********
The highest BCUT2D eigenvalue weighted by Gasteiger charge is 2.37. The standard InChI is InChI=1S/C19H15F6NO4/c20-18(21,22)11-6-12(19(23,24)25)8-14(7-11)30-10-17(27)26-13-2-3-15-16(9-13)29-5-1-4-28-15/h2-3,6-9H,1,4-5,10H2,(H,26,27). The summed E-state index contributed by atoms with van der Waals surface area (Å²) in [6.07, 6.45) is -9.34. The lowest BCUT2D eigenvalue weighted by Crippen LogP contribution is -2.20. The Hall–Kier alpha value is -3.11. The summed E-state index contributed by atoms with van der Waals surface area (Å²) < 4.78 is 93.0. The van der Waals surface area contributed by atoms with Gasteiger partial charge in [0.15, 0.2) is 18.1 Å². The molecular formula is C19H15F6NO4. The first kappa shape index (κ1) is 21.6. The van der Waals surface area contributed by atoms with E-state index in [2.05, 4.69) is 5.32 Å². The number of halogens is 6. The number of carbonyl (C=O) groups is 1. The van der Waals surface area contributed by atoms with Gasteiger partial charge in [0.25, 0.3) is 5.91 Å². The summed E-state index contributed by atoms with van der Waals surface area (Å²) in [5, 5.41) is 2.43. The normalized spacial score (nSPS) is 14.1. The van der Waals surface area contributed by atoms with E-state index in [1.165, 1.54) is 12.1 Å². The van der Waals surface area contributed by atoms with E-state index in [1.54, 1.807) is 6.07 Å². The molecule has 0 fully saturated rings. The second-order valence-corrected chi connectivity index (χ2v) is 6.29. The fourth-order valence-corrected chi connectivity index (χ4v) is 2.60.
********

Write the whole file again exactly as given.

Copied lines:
The highest BCUT2D eigenvalue weighted by Gasteiger charge is 2.37. The standard InChI is InChI=1S/C19H15F6NO4/c20-18(21,22)11-6-12(19(23,24)25)8-14(7-11)30-10-17(27)26-13-2-3-15-16(9-13)29-5-1-4-28-15/h2-3,6-9H,1,4-5,10H2,(H,26,27). The summed E-state index contributed by atoms with van der Waals surface area (Å²) in [6.07, 6.45) is -9.34. The lowest BCUT2D eigenvalue weighted by Crippen LogP contribution is -2.20. The Hall–Kier alpha value is -3.11. The summed E-state index contributed by atoms with van der Waals surface area (Å²) < 4.78 is 93.0. The van der Waals surface area contributed by atoms with Gasteiger partial charge in [0.15, 0.2) is 18.1 Å². The molecular formula is C19H15F6NO4. The first kappa shape index (κ1) is 21.6. The van der Waals surface area contributed by atoms with E-state index in [2.05, 4.69) is 5.32 Å². The number of halogens is 6. The number of carbonyl (C=O) groups is 1. The van der Waals surface area contributed by atoms with Gasteiger partial charge in [0.25, 0.3) is 5.91 Å². The summed E-state index contributed by atoms with van der Waals surface area (Å²) in [5, 5.41) is 2.43. The normalized spacial score (nSPS) is 14.1. The van der Waals surface area contributed by atoms with E-state index in [1.165, 1.54) is 12.1 Å². The van der Waals surface area contributed by atoms with E-state index in [1.54, 1.807) is 6.07 Å². The molecule has 0 fully saturated rings. The second-order valence-corrected chi connectivity index (χ2v) is 6.29. The fourth-order valence-corrected chi connectivity index (χ4v) is 2.60.